GHS Director-General cautions public against improper wearing of face mask

BY: Doreen Andoh
• Dr Patrick Kuma-Aboagye (left) conferring with Mr Kojo Oppong Nkrumah, Minister-designate for Information, during the press briefing

The Ghana Health Service (GHS) has appealed to the public to ensure they wear face masks and wear them the right way since the improper use and handling of the mask could defeat the purpose of protecting one against COVID-19.

The government and the GHS have directed that face masks are worn in public as part of measures to curb the spread of COVID-19.

While adherence to the directive helped achieve some success during the first wave of the pandemic in Ghana last year, their use dropped at the latter stages, a situation that has contributed to the upsurge in infections.

Addressing the Minister’s Press Briefing in Accra yesterday to give an update on the COVID-19 situation in the country, the Director-General of the GHS, Dr Patrick Kuma-Aboagye said: “Face masks must be worn correctly, changed frequently, removed properly, disposed of safely and used in combination with good universal hygiene behaviour in order for them to be effective.”


He said an initial survey conducted mid-last year showed that 44 per cent of Ghanaians were wearing their face masks the right way. However, from a similar research, that figure declined by October the same year to 10 per cent.

He said a research conducted later by the GHS had established that a number of people who wore the face mask the right way had risen from an initial 10 per cent to 42 per cent in January this year.

Dr Kuma-Aboagye said the survey further established that those who were wearing the mask wrongly had decreased from 72 per cent to 36 per cent.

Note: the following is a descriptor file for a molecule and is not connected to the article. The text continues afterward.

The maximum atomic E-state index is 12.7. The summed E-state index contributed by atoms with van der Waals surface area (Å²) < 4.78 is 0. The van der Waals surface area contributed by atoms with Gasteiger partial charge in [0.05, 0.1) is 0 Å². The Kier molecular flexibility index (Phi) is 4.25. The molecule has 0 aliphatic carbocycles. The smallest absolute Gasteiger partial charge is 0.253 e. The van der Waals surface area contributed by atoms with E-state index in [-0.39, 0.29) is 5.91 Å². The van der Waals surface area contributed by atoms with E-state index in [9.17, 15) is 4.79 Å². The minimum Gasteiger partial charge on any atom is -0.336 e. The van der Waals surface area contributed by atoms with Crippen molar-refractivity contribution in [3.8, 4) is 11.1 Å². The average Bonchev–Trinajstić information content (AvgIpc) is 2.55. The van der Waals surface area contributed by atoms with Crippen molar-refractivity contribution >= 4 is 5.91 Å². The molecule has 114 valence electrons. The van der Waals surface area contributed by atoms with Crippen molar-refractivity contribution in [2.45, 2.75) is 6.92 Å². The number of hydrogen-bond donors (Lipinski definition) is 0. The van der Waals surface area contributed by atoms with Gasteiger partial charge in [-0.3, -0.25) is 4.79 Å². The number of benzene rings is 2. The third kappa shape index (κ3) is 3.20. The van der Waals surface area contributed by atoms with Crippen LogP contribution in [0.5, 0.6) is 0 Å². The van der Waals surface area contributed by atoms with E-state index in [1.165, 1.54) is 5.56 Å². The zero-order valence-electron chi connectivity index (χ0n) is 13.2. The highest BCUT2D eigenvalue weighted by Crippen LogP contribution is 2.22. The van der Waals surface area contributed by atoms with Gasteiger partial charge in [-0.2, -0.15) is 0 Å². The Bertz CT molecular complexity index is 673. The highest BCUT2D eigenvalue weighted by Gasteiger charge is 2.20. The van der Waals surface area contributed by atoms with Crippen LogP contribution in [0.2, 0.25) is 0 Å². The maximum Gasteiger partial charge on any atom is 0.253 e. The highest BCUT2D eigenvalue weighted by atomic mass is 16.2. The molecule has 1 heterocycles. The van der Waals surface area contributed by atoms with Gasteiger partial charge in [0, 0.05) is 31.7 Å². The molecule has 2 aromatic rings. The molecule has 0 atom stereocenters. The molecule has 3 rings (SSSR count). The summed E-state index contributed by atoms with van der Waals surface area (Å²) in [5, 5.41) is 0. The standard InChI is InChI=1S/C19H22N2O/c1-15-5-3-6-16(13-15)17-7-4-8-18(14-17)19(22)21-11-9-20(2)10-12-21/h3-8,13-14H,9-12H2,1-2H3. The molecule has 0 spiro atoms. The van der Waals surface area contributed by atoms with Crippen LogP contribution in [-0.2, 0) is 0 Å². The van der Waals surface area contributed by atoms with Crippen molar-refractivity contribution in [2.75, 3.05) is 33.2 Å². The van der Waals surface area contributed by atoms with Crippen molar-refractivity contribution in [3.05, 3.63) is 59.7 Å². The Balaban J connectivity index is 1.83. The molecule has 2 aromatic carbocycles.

He said although the latest data was encouraging, it was not adequate, explaining that the intended benefits of wearing a face mask could be maximised if majority of the population were also wearing the mask.

Additionally, he said, scientific evidence had been established that wearing a face mask was effective in slowing or stopping transmission of COVID-19, which informed the national decision to make the act mandatory.

Proper use

Dr Kuma-Aboagye said it was not right to touch the front of the face mask intermittently while it was on and dropping the mask to the chin.

“Please ensure that any time you touch the front of the mask while it is on you would wash or sanitise your hands immediately,” he said.

He said any wrong use of the face mask increased one’s vulnerability because the virus was transmitted through droplets from talking, singing, coughs and sneezes of infected persons which fell directly on the faces or surfaces and could be picked with the hands and introduced to the body by touching the face mask with unclean hands.

“The surgical mask should be used not more than 12 hours and are single use masks. The reusable cloth mask should be removed holding the ear strings and dropped directly into soapy water. They should be washed and rinsed under clean running water; dried in the sun and if possible ironed before every re-use.

“Every mask should be replaced immediately it gets damp,” he said, advising that the mask should be used in combination with all other safety protocols on COVID-19.

“In addition, wash your hands frequently with soap under running water for at least 20 seconds while ensuring that the palms and in between the fingers and nails are washed properly. Ensure also to wash up to a little above the wrist and avoid touching your face, especially your mouth, nose and eyes,” he said.

The GHS has stated that there were three types of face masks: the disposable surgical mask, also called a medical mask, which covers the lower face and may be pleated and is cuplike or duckbill-shaped; the N95, which is also cuplike and often has N95 embossed on it, and the reusable cloth mask.

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